Nonpharmacologic Treatments for Anxiety • Cognitive behavioral therapy (CBT)(6) ▫ OCD(4) ▫ Panic disorder ▫ Specific phobia (group CBT)

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Pharmacologic Treatment for Anxiety • Selective serotonin reuptake inhibitors (SSRI) ▫ Most recent research does not indicate a need to choose one SSRI over another, but sertraline (Zoloft) is often chosen due to having the most information available on this medication ▫ Risk of malformation, including cardiac malformation, did not increase with use of SSRIs(6) ▫ Neonatal withdrawal is possible and usually lasts less than 2 weeks (Moses-Kolko et al, JAMA 293: 2372-2382, 2005) ▫ In breastfeeding, may choose SSRI with shorter half-life due to concerns about plasma levels in the infant(6)  Longer half-life: citalopram, fluoxetine

• Quetiapine augmentation (6)

Pharmacologic Treatment for Anxiety, cont. • Benzodiazepines ▫ Oral clefting originally a concern has not been supported by more recent study, not thought to increase risk for congenital abnormalities (13) ▫ Can cause some neonatal withdrawal including breathing difficulty, weakness, irritability, crying, sleep disturbance, tremors, jitteriness (13)

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Pharmacologic Treatment of Anxiety, cont. • Benzodiazepine study ▫ Study by J. Kelly (2012) looked at exposure in 124 infants  2 infants (1.6%) showed signs of CNS depression  Excessive sleepiness, not waking to breastfeed, or latch, limpness, lack of response to stimuli  In these two cases, mother took average of 3.5 CNS meds vs 1.7 in the other cases

 No association with infant age, total daily infant sleep time, maternal benzodiazepine dose, or chronic vs intermittent use  No association with maternal sedation response to medication – 26% of mothers reported adverse effect

Case Study #1 • 32-year-old female from China • Married with a 5-year-old son, full-time student in doctoral program • Family history of OCD, depression • No mental health history • Referred from obstetrician for increased anxiety related to heartburn at 20 weeks pregnant ▫ Made appointment for abortion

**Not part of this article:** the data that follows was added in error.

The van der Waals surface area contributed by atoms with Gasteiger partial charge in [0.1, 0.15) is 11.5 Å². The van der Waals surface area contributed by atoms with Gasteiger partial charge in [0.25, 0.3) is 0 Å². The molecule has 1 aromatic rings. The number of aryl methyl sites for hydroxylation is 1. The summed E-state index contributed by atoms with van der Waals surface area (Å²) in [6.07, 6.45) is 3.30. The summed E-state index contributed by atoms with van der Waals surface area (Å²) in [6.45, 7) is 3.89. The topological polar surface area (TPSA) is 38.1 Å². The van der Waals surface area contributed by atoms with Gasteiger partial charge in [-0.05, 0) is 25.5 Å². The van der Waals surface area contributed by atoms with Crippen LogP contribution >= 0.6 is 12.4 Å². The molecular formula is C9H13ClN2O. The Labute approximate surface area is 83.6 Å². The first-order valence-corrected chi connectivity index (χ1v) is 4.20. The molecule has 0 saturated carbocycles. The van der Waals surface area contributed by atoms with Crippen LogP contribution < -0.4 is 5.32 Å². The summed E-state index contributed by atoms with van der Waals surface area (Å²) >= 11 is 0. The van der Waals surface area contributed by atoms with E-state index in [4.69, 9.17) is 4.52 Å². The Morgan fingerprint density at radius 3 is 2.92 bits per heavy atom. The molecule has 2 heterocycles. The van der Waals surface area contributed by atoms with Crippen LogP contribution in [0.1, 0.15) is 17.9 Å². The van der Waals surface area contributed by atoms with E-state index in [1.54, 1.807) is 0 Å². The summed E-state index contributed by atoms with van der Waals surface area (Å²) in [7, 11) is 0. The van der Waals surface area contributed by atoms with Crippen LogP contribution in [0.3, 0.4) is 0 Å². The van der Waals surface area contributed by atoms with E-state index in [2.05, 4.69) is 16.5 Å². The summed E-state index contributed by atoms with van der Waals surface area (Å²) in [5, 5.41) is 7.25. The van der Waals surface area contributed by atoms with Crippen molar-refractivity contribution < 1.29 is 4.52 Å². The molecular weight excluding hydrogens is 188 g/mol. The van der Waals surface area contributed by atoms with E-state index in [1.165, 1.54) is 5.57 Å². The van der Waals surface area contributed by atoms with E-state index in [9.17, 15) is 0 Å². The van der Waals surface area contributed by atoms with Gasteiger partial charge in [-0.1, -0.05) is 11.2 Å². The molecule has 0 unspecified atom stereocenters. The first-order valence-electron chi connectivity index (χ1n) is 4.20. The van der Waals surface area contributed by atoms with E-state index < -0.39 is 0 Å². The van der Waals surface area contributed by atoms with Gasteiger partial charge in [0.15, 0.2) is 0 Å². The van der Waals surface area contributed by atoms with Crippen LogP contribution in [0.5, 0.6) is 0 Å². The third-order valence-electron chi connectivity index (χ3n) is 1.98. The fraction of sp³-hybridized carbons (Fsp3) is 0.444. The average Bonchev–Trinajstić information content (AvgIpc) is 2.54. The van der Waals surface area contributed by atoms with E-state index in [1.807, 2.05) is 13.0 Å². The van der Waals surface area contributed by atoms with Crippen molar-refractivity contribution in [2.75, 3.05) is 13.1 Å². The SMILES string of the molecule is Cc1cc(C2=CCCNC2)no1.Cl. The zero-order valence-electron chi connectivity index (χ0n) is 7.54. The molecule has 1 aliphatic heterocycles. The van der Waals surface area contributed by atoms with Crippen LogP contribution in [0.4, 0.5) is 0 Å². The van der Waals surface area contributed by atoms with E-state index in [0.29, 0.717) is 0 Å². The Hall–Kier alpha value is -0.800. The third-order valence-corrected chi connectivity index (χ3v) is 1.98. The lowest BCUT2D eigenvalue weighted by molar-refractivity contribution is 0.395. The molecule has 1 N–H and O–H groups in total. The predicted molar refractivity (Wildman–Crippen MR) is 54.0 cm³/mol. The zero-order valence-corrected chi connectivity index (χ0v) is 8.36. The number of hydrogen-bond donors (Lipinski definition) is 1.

• Fixed beliefs vs. Obsessions • Hospitalized for 10 days • Started sertraline, quetiapine, and lorazepam

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Case Study #2 • • • • •

41-year-old Caucasian female First pregnancy, unplanned Married, recently quit job to stay at home with child Presented at 2 months postpartum, breastfeeding Constant worry about daughter’s safety and how she may cause daughter harm ▫ Unintentional harm vs. intentional harm ▫ Recognizing automatic thoughts ▫ Efforts to avoid harm including all organic diet, not leaving home due to fear of illness in public, avoidance of baby when home alone with her

• Started sertraline 50 mg daily x 1 week then increase to 100 mg daily

Sleep Problems • International Classification of Sleep Disorders, 2nd edition ▫ Insomnia: presence of a sleep problem despite adequate opportunities for sleep

• Risk factors in this population: ▫ Those with previous sleep problems ▫ Being a first-time mother(3)

• Depression can worsen sleep, but sleep can worsen depression… make sure to screen

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Changes in Sleep Patterns During Pregnancy • Only 1.9% of women do NOT experience sleep disruption in the third trimester (10) • Naps are common and often necessary (10)

Changes in Sleep During the Postpartum Phase • At 2 weeks postpartum, less than 6 hours of sleep total in 24 hours is common, including naps(10) • Almost 60% of postpartum women experienced poor sleep quality at 2 months(3) ▫ 16.5% of the women in this study also had depressive symptoms

• Sleep efficiency was not shown to return to baseline by 3 months postpartum(5)

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Other Things to Consider • Sleep-disordered breathing (SDB), including obstructive sleep apnea (OSA)(10) ▫ Effects of rapid weight gain on progression of SDB is currently unknown ▫ Those with daytime somnolence, loud snoring, or witnessed apneas should be evaluated

• Restless leg syndrome (RLS) is thought to increase during pregnancy and commonly resolves quickly in postpartum(10)

▫ Check for iron deficiency and supplement with folate ▫ Walking, stretching, massage, heat, and relaxation techniques may be helpful ▫ There are no controlled clinical trials to support or oppose medication treatment for RLS during pregnancy or breastfeeding